Worker suggested demotion... but was it a dismissal?

Cases

Worker suggested demotion... but was it a dismissal?

An employee who was demoted as a disciplinary measure – and as an alternative to dismissal – was in fact dismissed. The demotion had amounted to a significant reduction in his work duties and remuneration.

An employee who was demoted as a disciplinary measure – and as an alternative to dismissal – was in fact dismissed. The demotion had amounted to a significant reduction in his work duties and remuneration.

The fact that the employee himself has suggested demotion as one of the alternatives to dismissing him did not matter – the demotion had occurred at the employer’s initiative and reducing his remuneration was not discussed with the employee.

The decision reviewed the history of provisions in federal legislation that addressed the issue of whether demotion could amount to dismissal.

Facts of case


Scott Harrison was demoted from the position of service supervisor to mechanical service technician. He continued employment in the latter role, taking a reduction in remuneration of 9.3% plus reduced superannuation contributions. The reduction in his duties included removal of supervision of eight other employees, removal of direct contact with clients, and loss of his own office.

The demotion followed a work incident that involved him being intoxicated. The employer asked him to show cause why he should not be dismissed. He suggested several other options, including demotion. The employer decided to demote him, but did not discuss the new position or its terms and conditions with him. Mr Harrison argued that he was dismissed because the demotion amounted to a “significant reduction” in both his work duties and remuneration.
 
The Fair Work Commission (FWC) analysed the provisions of the Fair Work Act 2009 and its predecessor Acts and concluded that a demotion that resulted in a significant reduction in work duties and remuneration could be a dismissal, even if the employee continued to work in the demoted position.

If eligible, such employees would have access to the Act’s unfair dismissal provisions. It was not necessary to determine whether or not the inferior (demoted) employment conditions were authorised by the employment contract, or by the issue of a new one. 

The employer argued that the changes to Mr Harrison’s work duties and remuneration were authorised by his employment contract, and therefore he was not dismissed. His contract provided that he could be required to work in other work locations, perform other duties, assume other responsibilities, and/or work in other roles. However, there was also the qualification that it could only be done “to meet the company’s business opportunities from time to time”.  The latter was different from demoting an employee as a disciplinary action, which occurred in Harrison’s case.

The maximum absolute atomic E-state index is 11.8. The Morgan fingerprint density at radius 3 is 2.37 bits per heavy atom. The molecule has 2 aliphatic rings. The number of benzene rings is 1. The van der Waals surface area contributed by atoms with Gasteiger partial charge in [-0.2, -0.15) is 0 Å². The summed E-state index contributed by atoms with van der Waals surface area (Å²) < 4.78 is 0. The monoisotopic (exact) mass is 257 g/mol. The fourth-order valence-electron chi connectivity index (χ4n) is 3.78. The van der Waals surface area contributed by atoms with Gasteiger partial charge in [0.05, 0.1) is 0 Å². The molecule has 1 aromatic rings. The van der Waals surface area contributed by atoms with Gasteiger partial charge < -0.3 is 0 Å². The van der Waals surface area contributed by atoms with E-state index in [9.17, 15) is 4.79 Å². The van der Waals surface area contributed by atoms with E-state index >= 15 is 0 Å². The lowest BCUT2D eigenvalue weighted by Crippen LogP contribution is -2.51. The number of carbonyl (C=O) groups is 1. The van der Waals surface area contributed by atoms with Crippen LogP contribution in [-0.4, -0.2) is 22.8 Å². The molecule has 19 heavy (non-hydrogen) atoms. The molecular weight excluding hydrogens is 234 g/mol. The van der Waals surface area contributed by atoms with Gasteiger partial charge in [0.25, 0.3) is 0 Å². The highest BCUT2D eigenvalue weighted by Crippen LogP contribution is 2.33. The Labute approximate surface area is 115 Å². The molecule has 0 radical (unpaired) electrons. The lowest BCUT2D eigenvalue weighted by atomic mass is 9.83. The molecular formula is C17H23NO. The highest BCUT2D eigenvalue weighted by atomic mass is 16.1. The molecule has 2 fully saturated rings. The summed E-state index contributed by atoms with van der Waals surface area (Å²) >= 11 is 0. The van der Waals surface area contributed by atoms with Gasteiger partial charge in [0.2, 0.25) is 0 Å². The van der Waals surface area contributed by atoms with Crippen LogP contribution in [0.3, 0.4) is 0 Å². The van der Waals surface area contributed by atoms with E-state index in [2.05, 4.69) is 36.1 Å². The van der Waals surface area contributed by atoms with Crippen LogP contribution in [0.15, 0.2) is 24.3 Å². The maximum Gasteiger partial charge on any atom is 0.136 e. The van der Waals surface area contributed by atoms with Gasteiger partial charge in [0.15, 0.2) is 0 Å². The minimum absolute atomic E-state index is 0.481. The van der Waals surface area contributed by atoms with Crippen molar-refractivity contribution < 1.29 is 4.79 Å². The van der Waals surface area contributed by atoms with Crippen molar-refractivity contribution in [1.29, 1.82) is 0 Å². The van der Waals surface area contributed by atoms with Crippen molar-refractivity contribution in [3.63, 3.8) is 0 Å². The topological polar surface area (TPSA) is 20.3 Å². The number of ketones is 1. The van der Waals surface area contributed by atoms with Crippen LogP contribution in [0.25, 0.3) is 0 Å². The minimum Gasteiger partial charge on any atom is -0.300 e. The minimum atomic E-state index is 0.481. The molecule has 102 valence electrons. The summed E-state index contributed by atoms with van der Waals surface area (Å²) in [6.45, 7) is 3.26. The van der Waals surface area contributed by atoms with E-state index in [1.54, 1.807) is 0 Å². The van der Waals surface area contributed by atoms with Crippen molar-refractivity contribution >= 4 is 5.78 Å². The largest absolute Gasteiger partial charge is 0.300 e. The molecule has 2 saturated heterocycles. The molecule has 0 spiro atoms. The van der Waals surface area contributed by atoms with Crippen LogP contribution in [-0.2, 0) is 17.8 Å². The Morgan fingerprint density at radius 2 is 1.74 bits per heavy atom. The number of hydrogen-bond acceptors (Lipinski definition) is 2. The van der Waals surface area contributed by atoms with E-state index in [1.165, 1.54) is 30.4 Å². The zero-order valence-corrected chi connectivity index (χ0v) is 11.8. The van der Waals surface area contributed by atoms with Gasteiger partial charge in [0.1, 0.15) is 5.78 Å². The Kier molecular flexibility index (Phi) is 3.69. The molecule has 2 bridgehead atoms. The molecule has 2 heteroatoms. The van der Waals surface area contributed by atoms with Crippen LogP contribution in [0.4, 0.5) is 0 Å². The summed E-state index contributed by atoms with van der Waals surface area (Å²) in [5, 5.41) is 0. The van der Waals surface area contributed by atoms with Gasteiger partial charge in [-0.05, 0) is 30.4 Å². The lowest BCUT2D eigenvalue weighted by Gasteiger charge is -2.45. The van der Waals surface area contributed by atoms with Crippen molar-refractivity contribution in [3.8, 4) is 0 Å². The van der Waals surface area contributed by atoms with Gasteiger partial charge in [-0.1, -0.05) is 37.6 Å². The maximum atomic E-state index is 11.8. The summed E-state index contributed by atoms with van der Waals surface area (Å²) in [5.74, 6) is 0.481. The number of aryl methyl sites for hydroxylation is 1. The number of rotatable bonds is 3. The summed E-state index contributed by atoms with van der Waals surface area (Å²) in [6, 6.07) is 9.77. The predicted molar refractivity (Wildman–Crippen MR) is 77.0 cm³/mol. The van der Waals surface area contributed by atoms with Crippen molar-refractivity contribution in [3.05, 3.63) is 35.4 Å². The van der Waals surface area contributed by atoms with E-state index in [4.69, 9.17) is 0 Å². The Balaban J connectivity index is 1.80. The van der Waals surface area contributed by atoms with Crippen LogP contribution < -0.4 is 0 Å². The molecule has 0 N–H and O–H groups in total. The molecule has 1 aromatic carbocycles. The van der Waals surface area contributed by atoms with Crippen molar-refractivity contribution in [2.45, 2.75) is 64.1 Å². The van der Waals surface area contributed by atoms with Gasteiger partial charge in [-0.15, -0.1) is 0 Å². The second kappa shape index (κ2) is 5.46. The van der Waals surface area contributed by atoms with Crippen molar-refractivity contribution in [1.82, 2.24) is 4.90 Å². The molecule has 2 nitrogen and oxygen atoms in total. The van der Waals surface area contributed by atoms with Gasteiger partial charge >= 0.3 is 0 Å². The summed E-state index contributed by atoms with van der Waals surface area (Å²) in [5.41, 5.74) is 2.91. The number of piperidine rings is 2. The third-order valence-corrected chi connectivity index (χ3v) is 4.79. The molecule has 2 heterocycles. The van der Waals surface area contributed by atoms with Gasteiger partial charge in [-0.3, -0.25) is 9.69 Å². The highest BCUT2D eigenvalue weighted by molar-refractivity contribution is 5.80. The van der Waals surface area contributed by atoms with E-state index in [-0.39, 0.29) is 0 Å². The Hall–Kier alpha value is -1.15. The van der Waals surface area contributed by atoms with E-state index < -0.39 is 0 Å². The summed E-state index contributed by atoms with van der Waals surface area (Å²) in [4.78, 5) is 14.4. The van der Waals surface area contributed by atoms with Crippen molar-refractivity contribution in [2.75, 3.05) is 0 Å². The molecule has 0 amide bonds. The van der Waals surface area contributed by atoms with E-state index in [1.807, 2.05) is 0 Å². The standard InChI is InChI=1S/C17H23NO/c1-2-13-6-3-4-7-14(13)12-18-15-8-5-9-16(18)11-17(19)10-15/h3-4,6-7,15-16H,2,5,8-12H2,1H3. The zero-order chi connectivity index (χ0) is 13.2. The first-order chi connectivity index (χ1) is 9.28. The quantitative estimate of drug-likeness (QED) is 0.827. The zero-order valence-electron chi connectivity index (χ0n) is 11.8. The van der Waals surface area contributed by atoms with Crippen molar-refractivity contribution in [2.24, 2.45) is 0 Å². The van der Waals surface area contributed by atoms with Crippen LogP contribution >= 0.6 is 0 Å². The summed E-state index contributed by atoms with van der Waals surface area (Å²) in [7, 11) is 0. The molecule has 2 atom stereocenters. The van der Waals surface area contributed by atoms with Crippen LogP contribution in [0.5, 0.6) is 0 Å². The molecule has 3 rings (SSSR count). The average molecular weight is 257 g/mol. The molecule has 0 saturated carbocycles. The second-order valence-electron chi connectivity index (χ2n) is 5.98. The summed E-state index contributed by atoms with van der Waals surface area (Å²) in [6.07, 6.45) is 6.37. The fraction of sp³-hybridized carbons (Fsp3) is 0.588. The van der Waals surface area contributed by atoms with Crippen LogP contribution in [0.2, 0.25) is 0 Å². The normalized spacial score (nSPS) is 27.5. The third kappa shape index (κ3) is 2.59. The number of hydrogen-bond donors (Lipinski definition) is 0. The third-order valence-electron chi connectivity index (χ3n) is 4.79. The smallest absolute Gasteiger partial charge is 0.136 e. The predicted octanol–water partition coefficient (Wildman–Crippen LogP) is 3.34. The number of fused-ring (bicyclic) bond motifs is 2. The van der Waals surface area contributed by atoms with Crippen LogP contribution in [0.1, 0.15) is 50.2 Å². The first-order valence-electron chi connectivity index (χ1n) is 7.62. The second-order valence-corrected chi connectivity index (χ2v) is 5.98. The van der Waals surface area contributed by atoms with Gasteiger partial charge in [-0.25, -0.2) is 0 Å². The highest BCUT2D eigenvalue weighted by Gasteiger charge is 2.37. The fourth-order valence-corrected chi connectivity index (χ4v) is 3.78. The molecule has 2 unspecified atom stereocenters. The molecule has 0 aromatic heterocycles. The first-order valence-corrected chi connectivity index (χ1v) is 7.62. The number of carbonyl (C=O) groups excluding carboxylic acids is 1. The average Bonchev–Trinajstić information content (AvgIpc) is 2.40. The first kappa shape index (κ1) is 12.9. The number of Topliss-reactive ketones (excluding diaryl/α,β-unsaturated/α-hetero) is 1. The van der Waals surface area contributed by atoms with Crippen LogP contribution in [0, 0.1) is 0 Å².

Mr Harrison’s employment contract did not entitle the employer to unilaterally reduce his remuneration. The provisions in the previous paragraph could only apply if he received the same remuneration. 

The employer also argued that the contract gave it the right to demote Mr Harrison without it being a termination at the employer’s initiative. The term was established by custom and practice, and the employer submitted examples of two other employees, one whose pay was frozen until other employees caught up, and the other who had no pay reduction. However, the FWC said that no such representation was ever made to Mr Harrison. A custom had to be so well-known and acquiesced to that others could reasonably presume the term would be imported into every contract. The FWC said that this was not the case here. 

Decision


Mr Harrison was dismissed at the employer’s initiative. It was irrelevant that he had made the initial suggestion of demotion. Reduction in his remuneration was not discussed. As he only referred in general terms to being demoted, he did not make a specific offer of demotion.

Therefore it occurred at the employer’s initiative because it was not open to the employer to simply accept a vague “offer”. It decided to demote him and issue a written warning after he responded to its “show cause” ultimatum. 

Mr Harrison was therefore entitled to lodge a claim of unfair dismissal.

The bottom line: A demotion that results in a significant reduction in an employee’s duties and remuneration can be a termination at the employer’s initiative and therefore a dismissal, even if the employee “accepts” it and continues working under the new conditions. It does not matter if the suggestion of a demotion originated from the employee. If it does, an employer should discuss all terms and conditions and reach agreement with the employee before implementing the demotion.

Read the judgment


Harrison v FL Smidth Pty Limited t/a FL Smidth Pty Limited, [2018] FWC 6695, 29 October 2018 
 
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